In terms of language training, the Tourism Branch within the Department of Environmental Affairs and Tourism (DEAT) has led processes, which resulted in the training of black tourist guides from across the country in French, Spanish and most recently Chinese.

Commenting on the rationale for that undertaking Dr Patrick Matlou, Deputy Director General for Tourism said: "We strongly believe that tourist guides are the first point of contact between tourists and South Africa and thus should be able to speak their language proficiently while understanding their cultures. Furthermore, the cultural, religious, historical and strategic affinity between our country and those of our tourist's itself makes language training important in the context of Africa's renewal positioning".

These training programmes are so intense such that the tourist guides are expected to undergo experiential training in the countries where those languages are spoken! And also, there is an in-principle understanding between the tourism industry and DEAT to absorb tourist guides as soon as they complete foreign language training.

Meanwhile, preparations are afoot to train historically disadvantaged tourist guides on languages of foreign nationalities that are likely to descend to South Africa's shores for the 2010 FIFA Soccer World Cup: Italian, Russian, German, Portuguese and Japanese.

"Markets change and so do the responses of competitors to changing demand. International competition does not rest and neither can South Africa's commitment to understanding market change and the development of robust response underpinned by world-class tourism personnel," said Ms Patience Molokoza, Director &endash; International Tourism Relations.

Ms Molokoza was referring to interventions that were championed by her Directorate, which resulted in the training of numerous national and provincial officials by the UNWTO on relevant areas such as tourism destination marketing, information and knowledge management as well as creating opportunities for officials to attend practicum that are organized by the UNWTO, Commonwealth and other acclaimed international training institutions.

The Managing Director of the Southern Sun Group Mr Helder Pereira said poaching of staff in the industry was rife and had a negative impact on the industry.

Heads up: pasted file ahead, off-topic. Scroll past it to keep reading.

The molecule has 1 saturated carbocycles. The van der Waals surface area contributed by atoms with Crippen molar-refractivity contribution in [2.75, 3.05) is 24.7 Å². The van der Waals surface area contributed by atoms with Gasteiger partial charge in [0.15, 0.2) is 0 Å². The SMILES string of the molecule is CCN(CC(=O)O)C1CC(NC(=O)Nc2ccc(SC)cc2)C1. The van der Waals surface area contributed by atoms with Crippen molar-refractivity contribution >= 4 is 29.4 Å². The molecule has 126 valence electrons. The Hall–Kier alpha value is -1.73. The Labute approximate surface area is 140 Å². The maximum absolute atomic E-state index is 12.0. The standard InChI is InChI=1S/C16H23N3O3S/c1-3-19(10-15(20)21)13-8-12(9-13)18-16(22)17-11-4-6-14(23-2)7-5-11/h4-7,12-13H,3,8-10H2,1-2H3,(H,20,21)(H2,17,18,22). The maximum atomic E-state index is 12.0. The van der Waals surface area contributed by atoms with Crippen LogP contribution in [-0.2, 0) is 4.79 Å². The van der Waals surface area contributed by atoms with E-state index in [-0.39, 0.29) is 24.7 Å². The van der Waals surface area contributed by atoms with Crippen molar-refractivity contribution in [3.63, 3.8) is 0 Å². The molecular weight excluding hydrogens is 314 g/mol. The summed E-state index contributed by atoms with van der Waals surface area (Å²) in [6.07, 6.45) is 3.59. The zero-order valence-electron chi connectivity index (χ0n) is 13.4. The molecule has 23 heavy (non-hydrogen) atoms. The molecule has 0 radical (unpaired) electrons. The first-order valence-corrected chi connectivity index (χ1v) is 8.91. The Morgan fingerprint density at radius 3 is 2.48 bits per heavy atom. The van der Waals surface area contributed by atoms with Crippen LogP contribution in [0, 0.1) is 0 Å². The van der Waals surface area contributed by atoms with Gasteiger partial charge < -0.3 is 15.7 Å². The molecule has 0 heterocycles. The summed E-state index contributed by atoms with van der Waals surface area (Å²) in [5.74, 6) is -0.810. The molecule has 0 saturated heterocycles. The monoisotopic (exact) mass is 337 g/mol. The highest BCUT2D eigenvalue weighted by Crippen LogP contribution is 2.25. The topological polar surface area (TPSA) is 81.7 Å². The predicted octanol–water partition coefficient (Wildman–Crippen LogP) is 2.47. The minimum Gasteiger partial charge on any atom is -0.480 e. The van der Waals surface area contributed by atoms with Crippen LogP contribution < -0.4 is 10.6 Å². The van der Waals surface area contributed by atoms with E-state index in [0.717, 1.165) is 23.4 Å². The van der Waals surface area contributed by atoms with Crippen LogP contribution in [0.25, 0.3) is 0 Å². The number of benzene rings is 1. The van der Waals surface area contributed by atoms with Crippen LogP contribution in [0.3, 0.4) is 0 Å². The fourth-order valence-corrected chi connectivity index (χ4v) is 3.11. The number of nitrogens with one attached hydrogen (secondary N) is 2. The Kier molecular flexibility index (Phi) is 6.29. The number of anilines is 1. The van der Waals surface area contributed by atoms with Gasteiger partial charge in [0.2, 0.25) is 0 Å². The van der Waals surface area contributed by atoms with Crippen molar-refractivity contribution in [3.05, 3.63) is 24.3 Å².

''South African hotel managers are highly sought after, especially by developed countries as they are highly regarded," said Mr Pereira. According to him, one of the major challenges in the industry was not only to provide training to upcoming entrepreneurs who are starting businesses such as guesthouses, but also to provide them with business opportunities.

''We cannot be satisfied that we have trained a certain number of people while we do not give them business or recommend them to visitors when our hotels are full. Otherwise what happens after we have trained them, where are they now going to get business to enable them to survive if we do not assist them with getting it?'' he asked.

Mr Lulamile Stuurman, Director - Tourism Human Resources Development and project manager for the organizing committee of the Conference called on the business sector to support the government's national strategy on skills development. This he said would address the problem of skills development in the tourism sector.

"It may often appear that government, business, labour and communities have competing interests but we have a powerful common interest when it comes to developing skills and people. There is a lot that we can achieve by aligning our goals and efforts. Consensus building is never an easy process, but it results in more robust solutions" said Minister Marthinus van Schalkwyk, cementing the BUILT PARTNERSHIP IN TOURISM - A FIRST IN SOUTH AFRICA.

Edwin Sipho Rihlamvu

Tourism International Relations



Tel: 27 (12) 310 3940

Fax: 27 (12) 322 5754

Mobile: 073 902 4504